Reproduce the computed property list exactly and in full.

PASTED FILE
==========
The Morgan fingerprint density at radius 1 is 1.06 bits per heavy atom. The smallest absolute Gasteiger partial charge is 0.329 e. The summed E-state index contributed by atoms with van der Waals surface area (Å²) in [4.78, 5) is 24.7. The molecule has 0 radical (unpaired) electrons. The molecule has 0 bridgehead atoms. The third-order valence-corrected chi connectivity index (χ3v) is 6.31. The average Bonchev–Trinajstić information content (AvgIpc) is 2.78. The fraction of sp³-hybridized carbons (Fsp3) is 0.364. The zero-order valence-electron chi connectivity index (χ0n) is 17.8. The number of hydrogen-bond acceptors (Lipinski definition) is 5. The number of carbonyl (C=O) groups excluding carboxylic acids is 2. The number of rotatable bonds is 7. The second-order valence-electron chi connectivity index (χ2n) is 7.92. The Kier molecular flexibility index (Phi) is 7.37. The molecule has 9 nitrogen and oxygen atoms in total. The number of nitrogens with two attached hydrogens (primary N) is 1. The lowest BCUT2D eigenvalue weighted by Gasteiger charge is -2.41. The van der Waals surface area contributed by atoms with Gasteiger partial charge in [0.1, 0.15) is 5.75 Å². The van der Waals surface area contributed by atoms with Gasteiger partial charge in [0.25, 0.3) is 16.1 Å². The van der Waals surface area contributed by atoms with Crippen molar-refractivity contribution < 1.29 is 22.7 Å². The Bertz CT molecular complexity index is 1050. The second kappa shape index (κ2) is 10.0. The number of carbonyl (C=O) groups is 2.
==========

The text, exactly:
The Morgan fingerprint density at radius 1 is 1.06 bits per heavy atom. The smallest absolute Gasteiger partial charge is 0.329 e. The summed E-state index contributed by atoms with van der Waals surface area (Å²) in [4.78, 5) is 24.7. The molecule has 0 radical (unpaired) electrons. The molecule has 0 bridgehead atoms. The third-order valence-corrected chi connectivity index (χ3v) is 6.31. The average Bonchev–Trinajstić information content (AvgIpc) is 2.78. The fraction of sp³-hybridized carbons (Fsp3) is 0.364. The zero-order valence-electron chi connectivity index (χ0n) is 17.8. The number of hydrogen-bond acceptors (Lipinski definition) is 5. The number of carbonyl (C=O) groups excluding carboxylic acids is 2. The number of rotatable bonds is 7. The second-order valence-electron chi connectivity index (χ2n) is 7.92. The Kier molecular flexibility index (Phi) is 7.37. The molecule has 9 nitrogen and oxygen atoms in total. The number of nitrogens with two attached hydrogens (primary N) is 1. The lowest BCUT2D eigenvalue weighted by Gasteiger charge is -2.41. The van der Waals surface area contributed by atoms with Gasteiger partial charge in [0.1, 0.15) is 5.75 Å². The van der Waals surface area contributed by atoms with Gasteiger partial charge in [0.25, 0.3) is 16.1 Å². The van der Waals surface area contributed by atoms with Crippen molar-refractivity contribution < 1.29 is 22.7 Å². The Bertz CT molecular complexity index is 1050. The second kappa shape index (κ2) is 10.0. The number of carbonyl (C=O) groups is 2.